Syria faces pressure on Iraq border

Officials say Damascus is not to blame for lack of control


HOWEJAH, Syria -- A thin coil of barbed wire, so low in sections that a child might leap over it without fear of being snagged, serves as the only barrier separating this Syrian village in the lush Euphrates River valley from Iraq.

Syria's head of border security, Maj. Gen. Amin Suleiman Charabeh, pointed to the obstacle as evidence that Syria is trying to keep foreign fighters from slipping into Iraq to join the insurgency against American forces. But, he confessed, those efforts clearly are not enough to stop the fighters.

"If extremists get this far, it is easy to cross," he said.

Charabeh was speaking last week during a government-organized tour of Syria's border at a time when the pressures against the Syrian government, led by President Bashar Assad, seem to be increasing day after day. In the latest blow, the United Nations Security Council warned Syria yesterday of "further action" if it doesn't cooperate with a U.N. investigation into the assassination of Lebanon's former prime minister. The initial investigation implicated several top Syrian officials in the death.

Last week's trip to the border was designed to counter criticism by the United States that Syria's failure to control its eastern border is one of the forces stirring up chaos in Iraq.

Far from delivering the message that the border is tightly sealed, Syrian officials sought to show how the 435-mile border running across open desert, mountains and river valleys is, more or less, an open door for insurgents. But Syria is not to blame for what happens here, the general said.

By turns proud and defensive, Charabeh boasted that Syria in the past year has invested more than 117 million Syrian pounds, about $2.3 million, into beefing up security patrols, creating new checkpoints, building sand and cement barriers, and laying barbed wire. There are 575 border posts and 7,000 police monitoring the border.

Syrian officials further claim that they have arrested 1,400 insurgents from Arab nations attempting to slip across the border or establish training camps in Syria since the American invasion of Iraq in 2003. They also deported 2,500 Iraqis in Syria who were alleged to have entered illegally or committed other crimes.

Despite those efforts, Syrian authorities complain, the paucity of communication with American and Iraqi forces and the lack of advanced equipment, such as night vision goggles, mean there is little more the government can do to stop the flow of insurgents.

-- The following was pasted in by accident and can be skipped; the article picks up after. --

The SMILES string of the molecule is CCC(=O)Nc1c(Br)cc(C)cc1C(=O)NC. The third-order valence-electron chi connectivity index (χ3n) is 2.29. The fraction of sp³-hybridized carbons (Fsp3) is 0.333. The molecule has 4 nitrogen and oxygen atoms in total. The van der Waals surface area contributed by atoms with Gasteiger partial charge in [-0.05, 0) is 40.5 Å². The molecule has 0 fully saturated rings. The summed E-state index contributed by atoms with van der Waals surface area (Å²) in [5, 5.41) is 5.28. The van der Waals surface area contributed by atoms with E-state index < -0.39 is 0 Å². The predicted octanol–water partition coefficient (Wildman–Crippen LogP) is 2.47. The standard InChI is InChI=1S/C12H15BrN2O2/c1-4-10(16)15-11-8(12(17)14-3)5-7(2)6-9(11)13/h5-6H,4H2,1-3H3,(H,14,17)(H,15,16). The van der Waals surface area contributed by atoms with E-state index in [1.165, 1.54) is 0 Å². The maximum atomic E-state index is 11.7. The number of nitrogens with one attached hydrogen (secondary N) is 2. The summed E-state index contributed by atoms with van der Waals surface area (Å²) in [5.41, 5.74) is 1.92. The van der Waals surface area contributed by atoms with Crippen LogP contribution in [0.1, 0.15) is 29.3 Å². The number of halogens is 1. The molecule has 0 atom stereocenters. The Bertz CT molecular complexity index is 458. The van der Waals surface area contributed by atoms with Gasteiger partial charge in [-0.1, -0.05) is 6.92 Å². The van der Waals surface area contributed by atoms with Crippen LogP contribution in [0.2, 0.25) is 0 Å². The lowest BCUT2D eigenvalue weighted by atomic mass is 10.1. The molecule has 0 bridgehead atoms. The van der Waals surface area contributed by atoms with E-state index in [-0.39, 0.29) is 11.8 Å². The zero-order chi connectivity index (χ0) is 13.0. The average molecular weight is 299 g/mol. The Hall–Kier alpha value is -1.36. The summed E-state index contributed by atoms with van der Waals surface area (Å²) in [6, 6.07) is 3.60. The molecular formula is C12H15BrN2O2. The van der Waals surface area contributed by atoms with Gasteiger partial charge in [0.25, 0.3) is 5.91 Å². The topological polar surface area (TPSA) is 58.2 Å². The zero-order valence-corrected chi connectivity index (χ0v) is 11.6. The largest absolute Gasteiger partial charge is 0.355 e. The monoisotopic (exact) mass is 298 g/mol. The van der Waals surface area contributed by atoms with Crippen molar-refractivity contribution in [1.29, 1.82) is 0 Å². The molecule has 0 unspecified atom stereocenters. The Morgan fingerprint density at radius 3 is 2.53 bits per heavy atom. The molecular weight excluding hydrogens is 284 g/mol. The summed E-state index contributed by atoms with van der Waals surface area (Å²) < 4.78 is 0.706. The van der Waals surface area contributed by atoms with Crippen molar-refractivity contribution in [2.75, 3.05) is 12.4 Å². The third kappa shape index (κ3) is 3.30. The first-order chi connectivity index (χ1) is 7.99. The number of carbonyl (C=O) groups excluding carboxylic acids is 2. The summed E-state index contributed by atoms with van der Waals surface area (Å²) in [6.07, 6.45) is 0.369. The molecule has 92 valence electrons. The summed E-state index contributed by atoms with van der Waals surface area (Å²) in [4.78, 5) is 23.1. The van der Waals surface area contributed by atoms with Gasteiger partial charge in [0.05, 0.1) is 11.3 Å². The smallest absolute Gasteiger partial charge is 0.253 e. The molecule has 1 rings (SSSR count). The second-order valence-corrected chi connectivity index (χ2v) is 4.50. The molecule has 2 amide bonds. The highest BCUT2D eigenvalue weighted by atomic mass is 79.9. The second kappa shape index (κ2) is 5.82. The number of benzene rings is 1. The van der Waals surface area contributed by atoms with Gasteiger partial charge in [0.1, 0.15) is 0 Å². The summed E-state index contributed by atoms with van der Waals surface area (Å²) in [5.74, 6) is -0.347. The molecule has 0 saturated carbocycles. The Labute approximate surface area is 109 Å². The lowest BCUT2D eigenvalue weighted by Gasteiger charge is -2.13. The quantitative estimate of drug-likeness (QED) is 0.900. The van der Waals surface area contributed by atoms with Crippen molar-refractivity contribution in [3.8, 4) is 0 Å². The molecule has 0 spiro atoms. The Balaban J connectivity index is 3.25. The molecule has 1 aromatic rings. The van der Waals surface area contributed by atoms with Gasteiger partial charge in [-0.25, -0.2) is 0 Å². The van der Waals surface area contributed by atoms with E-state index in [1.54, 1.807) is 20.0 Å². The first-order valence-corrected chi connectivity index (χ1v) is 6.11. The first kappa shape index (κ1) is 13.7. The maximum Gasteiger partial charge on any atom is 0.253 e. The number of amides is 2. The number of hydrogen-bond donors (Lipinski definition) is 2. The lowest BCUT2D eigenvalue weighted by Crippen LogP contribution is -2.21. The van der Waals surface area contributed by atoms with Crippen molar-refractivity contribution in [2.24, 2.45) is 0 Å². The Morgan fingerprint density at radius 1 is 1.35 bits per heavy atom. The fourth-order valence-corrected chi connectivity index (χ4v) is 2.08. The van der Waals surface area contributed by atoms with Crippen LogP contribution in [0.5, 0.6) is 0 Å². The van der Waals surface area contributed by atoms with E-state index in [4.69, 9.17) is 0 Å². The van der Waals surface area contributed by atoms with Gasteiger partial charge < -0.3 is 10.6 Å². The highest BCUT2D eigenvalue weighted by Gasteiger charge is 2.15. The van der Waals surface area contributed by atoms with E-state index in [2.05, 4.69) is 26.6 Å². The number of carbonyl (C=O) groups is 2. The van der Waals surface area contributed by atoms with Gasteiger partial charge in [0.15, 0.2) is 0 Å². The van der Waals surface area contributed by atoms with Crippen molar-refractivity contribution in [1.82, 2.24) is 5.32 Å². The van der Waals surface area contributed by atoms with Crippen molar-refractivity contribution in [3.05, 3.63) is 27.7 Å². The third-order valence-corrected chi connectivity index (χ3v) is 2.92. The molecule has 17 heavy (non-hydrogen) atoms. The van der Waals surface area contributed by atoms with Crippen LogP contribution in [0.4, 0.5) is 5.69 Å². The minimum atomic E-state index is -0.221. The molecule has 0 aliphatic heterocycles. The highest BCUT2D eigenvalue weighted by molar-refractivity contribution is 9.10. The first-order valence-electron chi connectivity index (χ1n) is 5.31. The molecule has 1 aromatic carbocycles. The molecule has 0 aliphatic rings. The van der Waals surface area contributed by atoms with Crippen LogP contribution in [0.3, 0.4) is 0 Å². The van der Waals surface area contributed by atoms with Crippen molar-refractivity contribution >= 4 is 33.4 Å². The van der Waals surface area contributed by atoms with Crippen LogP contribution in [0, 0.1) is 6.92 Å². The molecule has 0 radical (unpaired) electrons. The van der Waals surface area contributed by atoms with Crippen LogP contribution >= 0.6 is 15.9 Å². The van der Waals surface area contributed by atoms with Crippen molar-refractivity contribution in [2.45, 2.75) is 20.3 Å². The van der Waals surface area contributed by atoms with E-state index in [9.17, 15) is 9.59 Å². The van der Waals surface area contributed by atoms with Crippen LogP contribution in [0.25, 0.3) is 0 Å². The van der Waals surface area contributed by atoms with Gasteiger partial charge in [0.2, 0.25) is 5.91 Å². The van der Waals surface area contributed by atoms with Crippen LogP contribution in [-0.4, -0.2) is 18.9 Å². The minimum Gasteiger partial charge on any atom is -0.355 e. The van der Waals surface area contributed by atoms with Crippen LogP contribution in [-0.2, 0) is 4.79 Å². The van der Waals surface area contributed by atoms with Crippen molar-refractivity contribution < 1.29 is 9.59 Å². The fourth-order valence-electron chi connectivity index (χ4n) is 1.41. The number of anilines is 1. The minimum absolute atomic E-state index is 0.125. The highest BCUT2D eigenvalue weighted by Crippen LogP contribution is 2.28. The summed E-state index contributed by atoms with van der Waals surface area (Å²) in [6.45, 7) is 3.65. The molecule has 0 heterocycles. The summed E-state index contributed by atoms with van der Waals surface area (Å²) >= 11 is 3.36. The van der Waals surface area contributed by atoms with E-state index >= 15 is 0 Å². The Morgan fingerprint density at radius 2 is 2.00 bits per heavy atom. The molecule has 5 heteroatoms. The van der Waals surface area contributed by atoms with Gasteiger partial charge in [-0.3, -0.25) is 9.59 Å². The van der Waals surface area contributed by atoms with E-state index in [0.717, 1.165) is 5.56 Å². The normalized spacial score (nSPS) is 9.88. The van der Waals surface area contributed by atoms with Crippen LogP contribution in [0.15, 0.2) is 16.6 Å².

So the Syrian-Iraqi border remains largely porous, especially at night for the large Sunni Muslim tribes that straddle it.

"It's a huge work and it demands a lot of effort. Our facilities are rather humble," the general said. "And yet, we are condemned for not doing well and for letting people infiltrate our country."

Critics should not point the finger at Syria but at American forces in Iraq who have done little to secure its side of the border, the general said.

He encouraged the visiting journalists to look at the Syrian border police station in Howejah and the police patrolling the border. Then he asked everyone to look at the Iraqi side of the border.

For Syrians or Americans, it was an unsettling scene. Pointing to an empty field in the Iraqi village of Sanjak, where there was a ruined cinder-block home and a few children playing near a drainage ditch, he said, "You can see there isn't any police station on the other side. There are only accusations."

The accusations against Syria have intensified in recent days, ever since a preliminary U.N. report on the assassination in February of former Lebanese Prime Minister Rafik Hariri named top Syrian officials as suspects in the plot. The Syrian government had been put on the defensive, as the United States, Britain and France pushed for a Security Council resolution that would impose sanctions against Syria if it did not cooperate with the U.N. investigation. The resolution, which passed 15-0 yesterday, removed the threat of sanctions but ordered Syria to cooperate fully with the investigation.

The United States has used the opportunity to renew its call for Assad to, in effect, remake his government and Syrian politics, and also crack down on extremist groups alleged to be using Syria as a way station for entering Iraq.

U.S. officials accuse Assad's government of turning a blind eye when insurgents attempt to cross and not doing enough to stop would-be insurgents from entering Syria in the first place.

"In the case of Syria, we are concerned about cross-border infiltration, about unconstrained travel networks, and about the suspicious young men who are being waved through Damascus International Airport," Secretary of State Condoleezza Rice Secretary told the Senate Foreign Relations Committee on Oct. 19.

U.S. forces near the Iraqi side of the border have gone on the offensive in recent months, battling suspected insurgents along the Syrian border in places such as Al Qaim, an Iraqi border town in the Euphrates River valley.

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